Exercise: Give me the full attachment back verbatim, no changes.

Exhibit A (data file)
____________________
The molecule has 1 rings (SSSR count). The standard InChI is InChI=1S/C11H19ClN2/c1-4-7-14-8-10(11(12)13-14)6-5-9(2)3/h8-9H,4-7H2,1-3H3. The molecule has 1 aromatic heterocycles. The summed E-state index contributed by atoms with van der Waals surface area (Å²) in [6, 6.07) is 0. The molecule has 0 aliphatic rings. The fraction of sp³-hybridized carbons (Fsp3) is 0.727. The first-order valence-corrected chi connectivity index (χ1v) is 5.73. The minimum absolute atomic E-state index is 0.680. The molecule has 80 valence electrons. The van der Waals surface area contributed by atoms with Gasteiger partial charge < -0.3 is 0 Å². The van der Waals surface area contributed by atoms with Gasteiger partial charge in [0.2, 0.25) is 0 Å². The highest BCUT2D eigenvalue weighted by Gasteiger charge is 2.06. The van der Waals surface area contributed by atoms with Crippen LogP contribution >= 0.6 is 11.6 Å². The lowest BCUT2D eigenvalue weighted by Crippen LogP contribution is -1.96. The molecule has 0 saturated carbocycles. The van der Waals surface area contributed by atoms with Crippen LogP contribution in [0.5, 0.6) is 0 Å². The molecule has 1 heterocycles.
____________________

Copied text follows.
The molecule has 1 rings (SSSR count). The standard InChI is InChI=1S/C11H19ClN2/c1-4-7-14-8-10(11(12)13-14)6-5-9(2)3/h8-9H,4-7H2,1-3H3. The molecule has 1 aromatic heterocycles. The summed E-state index contributed by atoms with van der Waals surface area (Å²) in [6, 6.07) is 0. The molecule has 0 aliphatic rings. The fraction of sp³-hybridized carbons (Fsp3) is 0.727. The first-order valence-corrected chi connectivity index (χ1v) is 5.73. The minimum absolute atomic E-state index is 0.680. The molecule has 80 valence electrons. The van der Waals surface area contributed by atoms with Gasteiger partial charge < -0.3 is 0 Å². The van der Waals surface area contributed by atoms with Gasteiger partial charge in [0.2, 0.25) is 0 Å². The highest BCUT2D eigenvalue weighted by Gasteiger charge is 2.06. The van der Waals surface area contributed by atoms with Crippen LogP contribution >= 0.6 is 11.6 Å². The lowest BCUT2D eigenvalue weighted by Crippen LogP contribution is -1.96. The molecule has 0 saturated carbocycles. The van der Waals surface area contributed by atoms with Crippen LogP contribution in [0.5, 0.6) is 0 Å². The molecule has 1 heterocycles.